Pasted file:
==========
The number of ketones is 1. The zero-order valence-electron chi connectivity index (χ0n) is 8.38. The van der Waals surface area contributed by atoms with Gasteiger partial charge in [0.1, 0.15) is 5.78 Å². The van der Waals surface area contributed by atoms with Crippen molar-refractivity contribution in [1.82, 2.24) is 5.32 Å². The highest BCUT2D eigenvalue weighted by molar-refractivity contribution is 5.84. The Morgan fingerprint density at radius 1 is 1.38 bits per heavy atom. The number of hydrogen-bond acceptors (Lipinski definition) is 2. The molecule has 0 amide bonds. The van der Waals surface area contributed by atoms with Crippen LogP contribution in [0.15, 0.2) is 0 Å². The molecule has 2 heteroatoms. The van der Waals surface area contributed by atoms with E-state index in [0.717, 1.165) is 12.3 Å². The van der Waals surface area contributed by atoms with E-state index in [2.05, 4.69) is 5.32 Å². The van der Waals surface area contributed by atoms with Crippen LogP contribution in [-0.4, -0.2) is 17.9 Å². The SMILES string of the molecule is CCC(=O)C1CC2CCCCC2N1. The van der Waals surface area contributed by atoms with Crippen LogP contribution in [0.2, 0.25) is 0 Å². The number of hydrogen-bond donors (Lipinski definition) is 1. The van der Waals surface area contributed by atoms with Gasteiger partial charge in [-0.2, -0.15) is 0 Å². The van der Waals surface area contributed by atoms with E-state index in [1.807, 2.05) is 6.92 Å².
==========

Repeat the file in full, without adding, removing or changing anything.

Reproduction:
The number of ketones is 1. The zero-order valence-electron chi connectivity index (χ0n) is 8.38. The van der Waals surface area contributed by atoms with Gasteiger partial charge in [0.1, 0.15) is 5.78 Å². The van der Waals surface area contributed by atoms with Crippen molar-refractivity contribution in [1.82, 2.24) is 5.32 Å². The highest BCUT2D eigenvalue weighted by molar-refractivity contribution is 5.84. The Morgan fingerprint density at radius 1 is 1.38 bits per heavy atom. The number of hydrogen-bond acceptors (Lipinski definition) is 2. The molecule has 0 amide bonds. The van der Waals surface area contributed by atoms with Crippen LogP contribution in [0.15, 0.2) is 0 Å². The molecule has 2 heteroatoms. The van der Waals surface area contributed by atoms with E-state index in [0.717, 1.165) is 12.3 Å². The van der Waals surface area contributed by atoms with E-state index in [2.05, 4.69) is 5.32 Å². The van der Waals surface area contributed by atoms with Crippen LogP contribution in [-0.4, -0.2) is 17.9 Å². The SMILES string of the molecule is CCC(=O)C1CC2CCCCC2N1. The van der Waals surface area contributed by atoms with Crippen LogP contribution in [0.2, 0.25) is 0 Å². The number of hydrogen-bond donors (Lipinski definition) is 1. The van der Waals surface area contributed by atoms with Gasteiger partial charge in [-0.2, -0.15) is 0 Å². The van der Waals surface area contributed by atoms with E-state index in [1.807, 2.05) is 6.92 Å².